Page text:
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Obama-era standard that held businesses liable for contractors, franchisees, was too broad says federal appeals court


Another loss for Obama

Michael Loccisano/Getty Images for Robert F. Kennedy Human Rights

An Obama-era standard that maintained companies are liable for illegal labor practices by their contractors or franchisees was too broad, a federal appeals court ruled Friday. The ruling spelled a victory for business groups that have worked to get the standard overturned.

What was the ruling?

In a 2-1 ruling, the U.S. Court of Appeals for the D.C. Circuit stated that a 2015 National Labor Relations Board decision did not properly define the criteria for reclassifying contract or franchise workers as so-called joint employers.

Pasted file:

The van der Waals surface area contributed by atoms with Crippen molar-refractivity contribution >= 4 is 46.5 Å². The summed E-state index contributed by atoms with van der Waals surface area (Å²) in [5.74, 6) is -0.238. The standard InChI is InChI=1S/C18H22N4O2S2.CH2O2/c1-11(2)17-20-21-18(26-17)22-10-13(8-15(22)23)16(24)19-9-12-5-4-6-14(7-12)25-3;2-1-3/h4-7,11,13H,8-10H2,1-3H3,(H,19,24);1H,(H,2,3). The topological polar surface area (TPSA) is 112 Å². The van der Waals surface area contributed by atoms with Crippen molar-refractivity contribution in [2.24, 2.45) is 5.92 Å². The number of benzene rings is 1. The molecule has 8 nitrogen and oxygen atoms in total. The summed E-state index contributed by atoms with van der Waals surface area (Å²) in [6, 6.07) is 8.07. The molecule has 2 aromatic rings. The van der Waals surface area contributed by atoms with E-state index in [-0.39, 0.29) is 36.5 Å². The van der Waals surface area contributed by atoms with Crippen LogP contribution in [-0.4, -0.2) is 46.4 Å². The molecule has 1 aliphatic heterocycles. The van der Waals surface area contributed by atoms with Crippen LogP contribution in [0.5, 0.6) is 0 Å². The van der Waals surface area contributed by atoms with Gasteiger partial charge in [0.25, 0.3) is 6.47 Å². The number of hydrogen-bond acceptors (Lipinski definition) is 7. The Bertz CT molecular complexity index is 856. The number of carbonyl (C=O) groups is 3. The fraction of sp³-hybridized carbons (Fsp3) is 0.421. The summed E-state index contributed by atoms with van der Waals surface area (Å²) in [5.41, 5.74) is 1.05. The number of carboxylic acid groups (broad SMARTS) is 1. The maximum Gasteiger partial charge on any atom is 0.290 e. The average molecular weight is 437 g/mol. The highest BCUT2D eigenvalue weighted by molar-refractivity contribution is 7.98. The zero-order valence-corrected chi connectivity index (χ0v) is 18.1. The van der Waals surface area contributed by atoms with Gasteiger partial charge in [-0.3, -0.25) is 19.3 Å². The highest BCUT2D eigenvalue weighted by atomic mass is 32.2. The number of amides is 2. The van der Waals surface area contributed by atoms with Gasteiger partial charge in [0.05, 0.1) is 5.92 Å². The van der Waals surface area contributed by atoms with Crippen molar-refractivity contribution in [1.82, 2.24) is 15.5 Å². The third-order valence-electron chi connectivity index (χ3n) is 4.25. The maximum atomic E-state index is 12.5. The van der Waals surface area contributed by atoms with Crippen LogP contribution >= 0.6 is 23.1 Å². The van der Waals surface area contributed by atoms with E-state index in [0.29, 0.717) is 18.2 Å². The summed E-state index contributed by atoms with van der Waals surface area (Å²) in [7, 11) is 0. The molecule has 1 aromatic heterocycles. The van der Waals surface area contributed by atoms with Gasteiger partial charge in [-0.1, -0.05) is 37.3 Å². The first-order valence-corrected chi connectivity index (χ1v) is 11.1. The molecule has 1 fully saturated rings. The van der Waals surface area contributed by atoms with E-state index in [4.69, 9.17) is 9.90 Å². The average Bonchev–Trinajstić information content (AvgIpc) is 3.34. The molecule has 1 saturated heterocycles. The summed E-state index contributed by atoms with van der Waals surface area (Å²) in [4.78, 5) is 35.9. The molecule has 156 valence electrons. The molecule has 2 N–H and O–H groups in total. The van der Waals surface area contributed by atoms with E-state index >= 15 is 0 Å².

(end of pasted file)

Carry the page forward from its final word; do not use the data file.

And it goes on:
According to Reuters, joint employers must bargain with contract workers' unions and can be "held liable for violating those workers' rights under federal labor law."

Business groups have made it a priority to get the 2015 standard overturned, according to the report. That included the U.S. Chamber of Commerce, the nation's largest business lobby. The organization maintained that the Obama-era standard "threatened to upend supply chains and the franchise model," the report stated.

The current NLRB board has a majority that was appointed by President Donald Trump. In September, the board proposed a rule that would restore an earlier standard for determining when a company is considered a joint employer, the report states. The board expects to adopt a final rule by June.

Under the proposal, companies would be considered joint employers with their contractors or franchisees only if they can directly control issues such as hiring and firing workers and setting wages, according to Reuters.

What is the background?

In 2015, the NLRB maintained that more indirect control over – such as how is performed – was enough to establish joint employment.

The NLRB rejected that standard in a December 2017. But two months later, the decision was nixed because a board member appointed by Trump reportedly had a conflict of interest, the report states.

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